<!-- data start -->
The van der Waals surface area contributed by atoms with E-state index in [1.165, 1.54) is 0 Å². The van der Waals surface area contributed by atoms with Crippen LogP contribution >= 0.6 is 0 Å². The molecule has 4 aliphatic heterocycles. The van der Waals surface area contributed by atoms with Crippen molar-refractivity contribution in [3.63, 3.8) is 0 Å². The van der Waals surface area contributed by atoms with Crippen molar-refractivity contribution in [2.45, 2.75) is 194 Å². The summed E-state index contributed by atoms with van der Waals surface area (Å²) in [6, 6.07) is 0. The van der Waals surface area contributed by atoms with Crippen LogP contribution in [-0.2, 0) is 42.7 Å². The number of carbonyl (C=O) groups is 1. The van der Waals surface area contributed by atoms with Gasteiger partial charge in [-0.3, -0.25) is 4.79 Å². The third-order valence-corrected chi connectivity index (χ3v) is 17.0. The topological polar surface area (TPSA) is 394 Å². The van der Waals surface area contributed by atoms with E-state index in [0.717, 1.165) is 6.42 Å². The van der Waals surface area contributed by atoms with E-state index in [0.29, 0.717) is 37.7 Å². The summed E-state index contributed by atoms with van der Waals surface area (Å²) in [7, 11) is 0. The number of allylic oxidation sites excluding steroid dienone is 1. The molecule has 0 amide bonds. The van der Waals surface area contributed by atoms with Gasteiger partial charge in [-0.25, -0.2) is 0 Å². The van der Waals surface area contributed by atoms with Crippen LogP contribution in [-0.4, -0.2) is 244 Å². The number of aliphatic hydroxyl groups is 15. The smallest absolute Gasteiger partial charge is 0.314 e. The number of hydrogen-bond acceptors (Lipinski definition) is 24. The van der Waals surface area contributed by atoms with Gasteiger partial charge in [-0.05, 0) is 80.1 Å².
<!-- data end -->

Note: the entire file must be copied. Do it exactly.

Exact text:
The van der Waals surface area contributed by atoms with E-state index in [1.165, 1.54) is 0 Å². The van der Waals surface area contributed by atoms with Crippen LogP contribution >= 0.6 is 0 Å². The molecule has 4 aliphatic heterocycles. The van der Waals surface area contributed by atoms with Crippen molar-refractivity contribution in [3.63, 3.8) is 0 Å². The van der Waals surface area contributed by atoms with Crippen molar-refractivity contribution in [2.45, 2.75) is 194 Å². The summed E-state index contributed by atoms with van der Waals surface area (Å²) in [6, 6.07) is 0. The van der Waals surface area contributed by atoms with Crippen LogP contribution in [-0.2, 0) is 42.7 Å². The number of carbonyl (C=O) groups is 1. The van der Waals surface area contributed by atoms with Gasteiger partial charge in [-0.3, -0.25) is 4.79 Å². The third-order valence-corrected chi connectivity index (χ3v) is 17.0. The topological polar surface area (TPSA) is 394 Å². The van der Waals surface area contributed by atoms with E-state index in [0.717, 1.165) is 6.42 Å². The van der Waals surface area contributed by atoms with E-state index in [0.29, 0.717) is 37.7 Å². The summed E-state index contributed by atoms with van der Waals surface area (Å²) in [7, 11) is 0. The number of allylic oxidation sites excluding steroid dienone is 1. The molecule has 0 amide bonds. The van der Waals surface area contributed by atoms with Gasteiger partial charge in [-0.25, -0.2) is 0 Å². The van der Waals surface area contributed by atoms with Crippen LogP contribution in [-0.4, -0.2) is 244 Å². The number of aliphatic hydroxyl groups is 15. The smallest absolute Gasteiger partial charge is 0.314 e. The number of hydrogen-bond acceptors (Lipinski definition) is 24. The van der Waals surface area contributed by atoms with Gasteiger partial charge in [-0.05, 0) is 80.1 Å².